Distillery in Focus: Glenglassaugh
Name: Glenglassaugh ("Valley of the grey-green place").
Telephone: +44 (0)1261 842367
Address: Glenglassaugh Distillery, Portsoy, Aberdeenshire, AB45 2SQ, 57° 40′ 40″ N, 2° 44′ 14″ W
Visitor centre: Yes, since 2012
Owner: The BenRiach Distillery Company Ltd
Established in 1875
Water source: Glassaugh spring (production), cooling water from the Glassaugh river
Malted barley: Optic or optic/oxbridge. Unpeated with a small production using peated malt (30 ppm).
Malt bins: n.a.
Mill: Porteus (1930s)
Mash tun: Traditional mash tun with stirring gear from 1960. Mash charge: 5 tonnes.
Washbacks: 6: 4 made of wood (Douglas Fir) and 2 made of stainless steel (no in use) of approximately 26,500 L capacity..
Yeast: Pressed distillers yeast.
Fermentation: 60-90 hours
Stills: 1 wash (17,184 L) and 1 spirit still (12,729 L).
Warehouses: 4 traditionnal and 1 dunnage warehouses holding about 4,500 casks of Glenglassaugh (total capacity about 40,000 casks).
Production capacity: 1 mio LPA. Current production: circa 200,000 LPA
Casks used for maturation: refill bourbon, sherry and ex-wine casks of different sizes (from Octave to butts).
Percentage for single malts: n.a.
Contribute(d) to the following blends: Cutty Sark, Famouse Grouse, Lang's.
Additional details can be found here: http://www.glenglassaugh.com/pdf/SummaryQA.pdf
View of the warehouses from the roof of the distillery still house
Glenglassaugh 26 YO, OB, 46%
Glenglassaugh over 30 YO, variable abv
Glenglassaugh over 40 YO, variable abv
Glenglassaugh Revival, Glenglassaugh evolution, Glenglassaugh the Massandra Collection, The Chosen Few, The Manager's legacy and other limited editions over the las few years.
For the tasted whiskies, click here
|Several of the official Mortlach (from left to right): The old official Glenglassaugh (no age specified), the Family Silver of 1973, the Chosen Few Ronnie Routledge and the Revival|
History of the Glenglassaugh Distillery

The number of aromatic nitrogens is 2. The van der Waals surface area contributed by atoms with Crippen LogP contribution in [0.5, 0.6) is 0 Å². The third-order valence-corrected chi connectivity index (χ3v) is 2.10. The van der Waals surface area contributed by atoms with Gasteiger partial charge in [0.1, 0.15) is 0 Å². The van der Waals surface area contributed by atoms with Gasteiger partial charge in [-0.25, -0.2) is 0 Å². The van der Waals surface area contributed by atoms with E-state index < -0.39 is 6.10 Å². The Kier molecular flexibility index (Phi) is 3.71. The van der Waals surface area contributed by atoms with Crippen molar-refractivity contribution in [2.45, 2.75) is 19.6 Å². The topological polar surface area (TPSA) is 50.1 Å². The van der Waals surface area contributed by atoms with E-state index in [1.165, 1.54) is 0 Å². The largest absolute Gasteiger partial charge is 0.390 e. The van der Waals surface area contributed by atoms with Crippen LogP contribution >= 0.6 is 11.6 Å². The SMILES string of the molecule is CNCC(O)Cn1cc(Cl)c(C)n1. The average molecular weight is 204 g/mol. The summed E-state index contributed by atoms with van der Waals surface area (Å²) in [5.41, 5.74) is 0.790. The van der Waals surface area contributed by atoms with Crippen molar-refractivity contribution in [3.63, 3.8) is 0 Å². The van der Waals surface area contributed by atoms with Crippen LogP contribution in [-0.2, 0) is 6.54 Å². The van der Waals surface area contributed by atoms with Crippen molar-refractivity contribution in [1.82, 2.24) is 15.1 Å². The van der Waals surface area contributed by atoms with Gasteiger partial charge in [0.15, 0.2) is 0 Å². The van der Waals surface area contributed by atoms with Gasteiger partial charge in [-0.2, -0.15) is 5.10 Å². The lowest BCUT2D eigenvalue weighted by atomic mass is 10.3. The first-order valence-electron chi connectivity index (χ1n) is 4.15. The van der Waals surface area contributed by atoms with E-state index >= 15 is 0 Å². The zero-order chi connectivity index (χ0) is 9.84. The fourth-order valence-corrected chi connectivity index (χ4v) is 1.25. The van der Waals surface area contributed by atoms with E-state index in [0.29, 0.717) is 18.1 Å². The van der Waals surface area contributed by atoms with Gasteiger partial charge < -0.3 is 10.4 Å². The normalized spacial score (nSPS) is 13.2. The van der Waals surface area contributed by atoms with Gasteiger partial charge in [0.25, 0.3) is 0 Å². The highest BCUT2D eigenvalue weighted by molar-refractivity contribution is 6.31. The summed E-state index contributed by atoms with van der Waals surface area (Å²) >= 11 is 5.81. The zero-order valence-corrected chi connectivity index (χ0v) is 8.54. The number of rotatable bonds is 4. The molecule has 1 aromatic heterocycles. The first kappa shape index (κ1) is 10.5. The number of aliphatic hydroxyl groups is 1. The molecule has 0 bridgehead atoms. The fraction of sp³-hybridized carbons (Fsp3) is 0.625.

Glenglassaugh distillery history
The distillery was founded in 1875 by James Moir, a successful business man of Portsoy, active in wine & spirit trade, manure, banking, gas and other diverse activities. Shortly before its opening, it was reported in the Portsoy Advertiser that “The Glenglassaugh will be the real “peat reek”, as peats are largely used fro drying the malt. The cost of the distillery was some £10,000. Over the years Robertson & Baxter, the Glasgow Wine & Spirit wholesaler, became their most important customer.
After the death of Colonel James Moir in 1887, the distillery passed into the hands of his niece Margaret and her husband Alexander Morrison. Alexander Morrison decided to re-equip and expand the distillery.
At the time of Barnard’s visit in 1887, there were 5 washbacks of 4,500 gallons. The still house was fitted up with all the latest improvement and contained a wash still of 4000 gallons and a spirit still of 2000 gallons. The distillery covered 17 acres in addition to a farm of 80 acres. The annual output was 80,000 gallons.
Further improvements were made in 1889 and 1892. For family reasons, Alexander Morrison decided to sell his business to Robertson & Baxter in September 1892 for £10,000. Robertson & Baxter purchased the distillery for Highland Distilleries, which had been incorporated in 1887. Robertson & Baxter sold the distillery to Highland Distilleries in November 1892 at the price of £15,000. After some improvements, the output of the distillery rose to over 110,000 gallons in 1898 and the yield progressively increased from 210 LPA/tonne to 286 LPA from 1902 to 1907. Following a decrease in Scotch consummation, production declined thereafter with the distillery closed in 1908 according to the Highland Distilleries archives. Some production took place between 1931 and 1936. During the Second World War, the Army used the distillery.